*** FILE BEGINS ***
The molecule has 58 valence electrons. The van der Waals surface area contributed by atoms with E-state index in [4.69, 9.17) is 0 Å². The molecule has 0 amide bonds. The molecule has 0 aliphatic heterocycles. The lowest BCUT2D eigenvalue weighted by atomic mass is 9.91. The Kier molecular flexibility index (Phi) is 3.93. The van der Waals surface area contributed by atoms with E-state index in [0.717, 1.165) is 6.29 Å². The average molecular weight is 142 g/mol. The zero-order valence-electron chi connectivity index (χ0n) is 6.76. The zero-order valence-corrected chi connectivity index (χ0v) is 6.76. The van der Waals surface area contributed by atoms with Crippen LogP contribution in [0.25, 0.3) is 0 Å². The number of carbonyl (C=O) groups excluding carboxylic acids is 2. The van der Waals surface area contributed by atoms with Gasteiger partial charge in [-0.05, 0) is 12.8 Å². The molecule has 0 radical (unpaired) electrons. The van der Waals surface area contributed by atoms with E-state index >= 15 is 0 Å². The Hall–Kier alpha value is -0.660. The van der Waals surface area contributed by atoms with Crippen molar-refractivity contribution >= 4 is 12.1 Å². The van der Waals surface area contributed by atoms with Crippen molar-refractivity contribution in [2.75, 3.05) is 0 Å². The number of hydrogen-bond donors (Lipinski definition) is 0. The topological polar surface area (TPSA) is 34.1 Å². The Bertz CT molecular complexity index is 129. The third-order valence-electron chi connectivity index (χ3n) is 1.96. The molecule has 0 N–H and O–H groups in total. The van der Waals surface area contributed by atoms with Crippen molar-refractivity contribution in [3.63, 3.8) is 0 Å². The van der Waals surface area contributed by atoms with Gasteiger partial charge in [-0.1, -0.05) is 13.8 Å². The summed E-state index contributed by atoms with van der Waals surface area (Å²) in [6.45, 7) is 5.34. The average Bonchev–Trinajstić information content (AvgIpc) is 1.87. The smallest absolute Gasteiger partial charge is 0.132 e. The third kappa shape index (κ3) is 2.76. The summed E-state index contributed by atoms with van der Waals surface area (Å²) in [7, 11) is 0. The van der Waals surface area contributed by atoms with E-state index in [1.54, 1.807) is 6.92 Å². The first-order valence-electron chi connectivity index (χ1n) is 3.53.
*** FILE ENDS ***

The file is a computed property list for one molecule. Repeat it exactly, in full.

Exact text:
The molecule has 58 valence electrons. The van der Waals surface area contributed by atoms with E-state index in [4.69, 9.17) is 0 Å². The molecule has 0 amide bonds. The molecule has 0 aliphatic heterocycles. The lowest BCUT2D eigenvalue weighted by atomic mass is 9.91. The Kier molecular flexibility index (Phi) is 3.93. The van der Waals surface area contributed by atoms with E-state index in [0.717, 1.165) is 6.29 Å². The average molecular weight is 142 g/mol. The zero-order valence-electron chi connectivity index (χ0n) is 6.76. The zero-order valence-corrected chi connectivity index (χ0v) is 6.76. The van der Waals surface area contributed by atoms with Crippen LogP contribution in [0.25, 0.3) is 0 Å². The number of carbonyl (C=O) groups excluding carboxylic acids is 2. The van der Waals surface area contributed by atoms with Gasteiger partial charge in [-0.05, 0) is 12.8 Å². The molecule has 0 radical (unpaired) electrons. The van der Waals surface area contributed by atoms with E-state index >= 15 is 0 Å². The Hall–Kier alpha value is -0.660. The van der Waals surface area contributed by atoms with Crippen molar-refractivity contribution >= 4 is 12.1 Å². The van der Waals surface area contributed by atoms with Crippen molar-refractivity contribution in [2.75, 3.05) is 0 Å². The number of hydrogen-bond donors (Lipinski definition) is 0. The topological polar surface area (TPSA) is 34.1 Å². The Bertz CT molecular complexity index is 129. The third-order valence-electron chi connectivity index (χ3n) is 1.96. The molecule has 0 N–H and O–H groups in total. The van der Waals surface area contributed by atoms with Crippen molar-refractivity contribution in [3.63, 3.8) is 0 Å². The van der Waals surface area contributed by atoms with Gasteiger partial charge in [-0.1, -0.05) is 13.8 Å². The summed E-state index contributed by atoms with van der Waals surface area (Å²) in [6.45, 7) is 5.34. The average Bonchev–Trinajstić information content (AvgIpc) is 1.87. The smallest absolute Gasteiger partial charge is 0.132 e. The third kappa shape index (κ3) is 2.76. The summed E-state index contributed by atoms with van der Waals surface area (Å²) in [7, 11) is 0. The van der Waals surface area contributed by atoms with E-state index in [1.54, 1.807) is 6.92 Å². The first-order valence-electron chi connectivity index (χ1n) is 3.53.